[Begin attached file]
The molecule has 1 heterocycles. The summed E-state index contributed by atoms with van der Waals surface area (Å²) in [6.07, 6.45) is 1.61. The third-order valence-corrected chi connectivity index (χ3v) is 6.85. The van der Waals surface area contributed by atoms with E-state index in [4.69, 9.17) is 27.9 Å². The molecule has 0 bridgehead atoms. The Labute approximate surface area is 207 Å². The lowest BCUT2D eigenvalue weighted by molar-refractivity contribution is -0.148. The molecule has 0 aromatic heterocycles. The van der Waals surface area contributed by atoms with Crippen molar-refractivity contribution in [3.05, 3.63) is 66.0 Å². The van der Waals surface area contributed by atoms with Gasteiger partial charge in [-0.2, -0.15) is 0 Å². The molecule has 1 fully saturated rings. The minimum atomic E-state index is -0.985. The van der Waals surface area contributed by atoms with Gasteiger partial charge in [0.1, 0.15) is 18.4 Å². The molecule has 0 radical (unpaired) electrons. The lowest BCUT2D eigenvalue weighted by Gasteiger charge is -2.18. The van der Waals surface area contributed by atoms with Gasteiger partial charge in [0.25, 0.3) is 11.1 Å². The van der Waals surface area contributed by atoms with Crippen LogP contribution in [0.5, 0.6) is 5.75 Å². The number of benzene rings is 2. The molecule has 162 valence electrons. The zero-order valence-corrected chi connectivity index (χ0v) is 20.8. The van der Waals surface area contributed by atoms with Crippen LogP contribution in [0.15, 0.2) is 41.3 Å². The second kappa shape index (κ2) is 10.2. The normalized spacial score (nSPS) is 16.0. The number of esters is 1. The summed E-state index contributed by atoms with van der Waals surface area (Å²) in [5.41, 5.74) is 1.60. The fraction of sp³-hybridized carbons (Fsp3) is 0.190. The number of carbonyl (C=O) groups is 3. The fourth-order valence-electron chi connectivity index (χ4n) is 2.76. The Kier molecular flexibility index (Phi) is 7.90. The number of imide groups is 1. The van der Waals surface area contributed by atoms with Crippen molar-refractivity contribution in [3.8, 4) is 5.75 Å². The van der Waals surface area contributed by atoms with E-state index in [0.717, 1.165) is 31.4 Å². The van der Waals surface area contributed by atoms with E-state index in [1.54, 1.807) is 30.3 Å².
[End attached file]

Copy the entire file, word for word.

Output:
The molecule has 1 heterocycles. The summed E-state index contributed by atoms with van der Waals surface area (Å²) in [6.07, 6.45) is 1.61. The third-order valence-corrected chi connectivity index (χ3v) is 6.85. The van der Waals surface area contributed by atoms with E-state index in [4.69, 9.17) is 27.9 Å². The molecule has 0 bridgehead atoms. The Labute approximate surface area is 207 Å². The lowest BCUT2D eigenvalue weighted by molar-refractivity contribution is -0.148. The molecule has 0 aromatic heterocycles. The van der Waals surface area contributed by atoms with Crippen molar-refractivity contribution in [3.05, 3.63) is 66.0 Å². The van der Waals surface area contributed by atoms with Gasteiger partial charge in [-0.2, -0.15) is 0 Å². The molecule has 1 fully saturated rings. The minimum atomic E-state index is -0.985. The van der Waals surface area contributed by atoms with Gasteiger partial charge in [0.1, 0.15) is 18.4 Å². The molecule has 0 radical (unpaired) electrons. The lowest BCUT2D eigenvalue weighted by Gasteiger charge is -2.18. The van der Waals surface area contributed by atoms with Gasteiger partial charge in [0.25, 0.3) is 11.1 Å². The van der Waals surface area contributed by atoms with Crippen LogP contribution in [0.5, 0.6) is 5.75 Å². The number of benzene rings is 2. The molecule has 162 valence electrons. The zero-order valence-corrected chi connectivity index (χ0v) is 20.8. The van der Waals surface area contributed by atoms with Crippen LogP contribution in [0.15, 0.2) is 41.3 Å². The second kappa shape index (κ2) is 10.2. The normalized spacial score (nSPS) is 16.0. The number of esters is 1. The summed E-state index contributed by atoms with van der Waals surface area (Å²) in [5.41, 5.74) is 1.60. The fraction of sp³-hybridized carbons (Fsp3) is 0.190. The number of carbonyl (C=O) groups is 3. The fourth-order valence-electron chi connectivity index (χ4n) is 2.76. The Kier molecular flexibility index (Phi) is 7.90. The number of imide groups is 1. The van der Waals surface area contributed by atoms with Crippen molar-refractivity contribution in [3.8, 4) is 5.75 Å². The van der Waals surface area contributed by atoms with E-state index in [0.717, 1.165) is 31.4 Å². The van der Waals surface area contributed by atoms with E-state index in [1.54, 1.807) is 30.3 Å².